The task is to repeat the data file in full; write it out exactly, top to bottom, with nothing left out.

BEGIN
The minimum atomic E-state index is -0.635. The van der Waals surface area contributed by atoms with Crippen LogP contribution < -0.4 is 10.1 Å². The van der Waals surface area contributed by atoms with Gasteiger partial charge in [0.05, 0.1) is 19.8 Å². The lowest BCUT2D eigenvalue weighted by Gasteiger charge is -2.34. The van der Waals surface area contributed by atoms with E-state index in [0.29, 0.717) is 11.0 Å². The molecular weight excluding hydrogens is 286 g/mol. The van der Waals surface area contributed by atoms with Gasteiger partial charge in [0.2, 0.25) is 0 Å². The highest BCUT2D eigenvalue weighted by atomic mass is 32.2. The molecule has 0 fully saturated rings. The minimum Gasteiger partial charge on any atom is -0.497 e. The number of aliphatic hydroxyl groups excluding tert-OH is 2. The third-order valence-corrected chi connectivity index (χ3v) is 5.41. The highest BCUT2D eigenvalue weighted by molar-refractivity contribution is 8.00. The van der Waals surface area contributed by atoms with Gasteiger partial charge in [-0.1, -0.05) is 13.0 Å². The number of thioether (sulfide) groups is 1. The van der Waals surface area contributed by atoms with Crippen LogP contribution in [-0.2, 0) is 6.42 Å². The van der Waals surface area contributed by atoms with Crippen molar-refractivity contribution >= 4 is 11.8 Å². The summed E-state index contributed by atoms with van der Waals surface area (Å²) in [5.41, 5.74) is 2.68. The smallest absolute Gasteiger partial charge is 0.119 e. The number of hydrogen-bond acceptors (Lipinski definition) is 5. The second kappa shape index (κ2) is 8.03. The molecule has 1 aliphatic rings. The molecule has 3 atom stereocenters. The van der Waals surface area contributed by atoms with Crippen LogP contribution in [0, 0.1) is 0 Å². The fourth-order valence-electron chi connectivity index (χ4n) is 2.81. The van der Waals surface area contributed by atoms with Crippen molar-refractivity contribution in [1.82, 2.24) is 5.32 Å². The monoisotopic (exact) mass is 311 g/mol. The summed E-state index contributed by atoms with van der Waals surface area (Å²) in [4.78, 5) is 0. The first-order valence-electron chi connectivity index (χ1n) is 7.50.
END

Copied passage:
The minimum atomic E-state index is -0.635. The van der Waals surface area contributed by atoms with Crippen LogP contribution < -0.4 is 10.1 Å². The van der Waals surface area contributed by atoms with Gasteiger partial charge in [0.05, 0.1) is 19.8 Å². The lowest BCUT2D eigenvalue weighted by Gasteiger charge is -2.34. The van der Waals surface area contributed by atoms with E-state index in [0.29, 0.717) is 11.0 Å². The molecular weight excluding hydrogens is 286 g/mol. The van der Waals surface area contributed by atoms with Gasteiger partial charge in [0.2, 0.25) is 0 Å². The highest BCUT2D eigenvalue weighted by atomic mass is 32.2. The molecule has 0 fully saturated rings. The minimum Gasteiger partial charge on any atom is -0.497 e. The number of aliphatic hydroxyl groups excluding tert-OH is 2. The third-order valence-corrected chi connectivity index (χ3v) is 5.41. The highest BCUT2D eigenvalue weighted by molar-refractivity contribution is 8.00. The van der Waals surface area contributed by atoms with Gasteiger partial charge in [-0.1, -0.05) is 13.0 Å². The number of thioether (sulfide) groups is 1. The van der Waals surface area contributed by atoms with Crippen LogP contribution in [-0.2, 0) is 6.42 Å². The van der Waals surface area contributed by atoms with Crippen molar-refractivity contribution >= 4 is 11.8 Å². The summed E-state index contributed by atoms with van der Waals surface area (Å²) in [5.41, 5.74) is 2.68. The smallest absolute Gasteiger partial charge is 0.119 e. The number of hydrogen-bond acceptors (Lipinski definition) is 5. The second kappa shape index (κ2) is 8.03. The molecule has 1 aliphatic rings. The molecule has 3 atom stereocenters. The van der Waals surface area contributed by atoms with Crippen LogP contribution in [0, 0.1) is 0 Å². The fourth-order valence-electron chi connectivity index (χ4n) is 2.81. The van der Waals surface area contributed by atoms with Crippen molar-refractivity contribution in [1.82, 2.24) is 5.32 Å². The monoisotopic (exact) mass is 311 g/mol. The summed E-state index contributed by atoms with van der Waals surface area (Å²) in [4.78, 5) is 0. The first-order valence-electron chi connectivity index (χ1n) is 7.50.